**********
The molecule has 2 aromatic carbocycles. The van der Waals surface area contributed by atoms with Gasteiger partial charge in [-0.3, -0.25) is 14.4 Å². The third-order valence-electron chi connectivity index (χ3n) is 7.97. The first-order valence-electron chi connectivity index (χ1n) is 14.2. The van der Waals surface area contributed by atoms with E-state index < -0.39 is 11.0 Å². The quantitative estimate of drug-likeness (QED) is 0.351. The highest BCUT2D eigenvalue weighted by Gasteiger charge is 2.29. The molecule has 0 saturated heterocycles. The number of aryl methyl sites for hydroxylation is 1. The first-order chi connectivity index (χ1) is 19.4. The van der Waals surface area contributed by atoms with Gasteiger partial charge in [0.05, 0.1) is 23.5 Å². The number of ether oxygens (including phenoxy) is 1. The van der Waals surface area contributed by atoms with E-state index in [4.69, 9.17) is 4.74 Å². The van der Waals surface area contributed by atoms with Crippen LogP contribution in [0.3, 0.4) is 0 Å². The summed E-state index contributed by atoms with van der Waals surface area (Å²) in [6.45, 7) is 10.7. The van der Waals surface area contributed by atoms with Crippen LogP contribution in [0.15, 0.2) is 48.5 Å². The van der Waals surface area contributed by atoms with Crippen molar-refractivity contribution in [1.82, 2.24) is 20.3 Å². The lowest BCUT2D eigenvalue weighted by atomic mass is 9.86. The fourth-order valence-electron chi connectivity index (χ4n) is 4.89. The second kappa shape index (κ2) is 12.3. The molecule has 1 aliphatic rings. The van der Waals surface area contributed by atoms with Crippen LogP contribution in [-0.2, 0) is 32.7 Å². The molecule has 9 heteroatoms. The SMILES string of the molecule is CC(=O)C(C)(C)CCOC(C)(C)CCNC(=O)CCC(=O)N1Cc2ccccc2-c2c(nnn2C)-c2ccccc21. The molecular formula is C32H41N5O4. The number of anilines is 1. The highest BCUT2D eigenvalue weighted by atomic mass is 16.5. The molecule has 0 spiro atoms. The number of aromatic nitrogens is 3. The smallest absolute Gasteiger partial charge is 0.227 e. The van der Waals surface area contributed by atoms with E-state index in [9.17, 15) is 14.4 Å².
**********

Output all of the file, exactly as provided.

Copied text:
The molecule has 2 aromatic carbocycles. The van der Waals surface area contributed by atoms with Gasteiger partial charge in [-0.3, -0.25) is 14.4 Å². The third-order valence-electron chi connectivity index (χ3n) is 7.97. The first-order valence-electron chi connectivity index (χ1n) is 14.2. The van der Waals surface area contributed by atoms with E-state index < -0.39 is 11.0 Å². The quantitative estimate of drug-likeness (QED) is 0.351. The highest BCUT2D eigenvalue weighted by Gasteiger charge is 2.29. The molecule has 0 saturated heterocycles. The number of aryl methyl sites for hydroxylation is 1. The first-order chi connectivity index (χ1) is 19.4. The van der Waals surface area contributed by atoms with Gasteiger partial charge in [0.05, 0.1) is 23.5 Å². The number of ether oxygens (including phenoxy) is 1. The van der Waals surface area contributed by atoms with E-state index in [4.69, 9.17) is 4.74 Å². The van der Waals surface area contributed by atoms with Crippen LogP contribution in [0.3, 0.4) is 0 Å². The summed E-state index contributed by atoms with van der Waals surface area (Å²) in [6.45, 7) is 10.7. The van der Waals surface area contributed by atoms with Crippen LogP contribution in [0.15, 0.2) is 48.5 Å². The van der Waals surface area contributed by atoms with Crippen molar-refractivity contribution in [1.82, 2.24) is 20.3 Å². The lowest BCUT2D eigenvalue weighted by atomic mass is 9.86. The fourth-order valence-electron chi connectivity index (χ4n) is 4.89. The second kappa shape index (κ2) is 12.3. The molecule has 1 aliphatic rings. The van der Waals surface area contributed by atoms with Crippen LogP contribution in [-0.2, 0) is 32.7 Å². The molecule has 9 heteroatoms. The SMILES string of the molecule is CC(=O)C(C)(C)CCOC(C)(C)CCNC(=O)CCC(=O)N1Cc2ccccc2-c2c(nnn2C)-c2ccccc21. The molecular formula is C32H41N5O4. The number of anilines is 1. The highest BCUT2D eigenvalue weighted by atomic mass is 16.5. The molecule has 0 spiro atoms. The number of aromatic nitrogens is 3. The smallest absolute Gasteiger partial charge is 0.227 e. The van der Waals surface area contributed by atoms with E-state index in [9.17, 15) is 14.4 Å².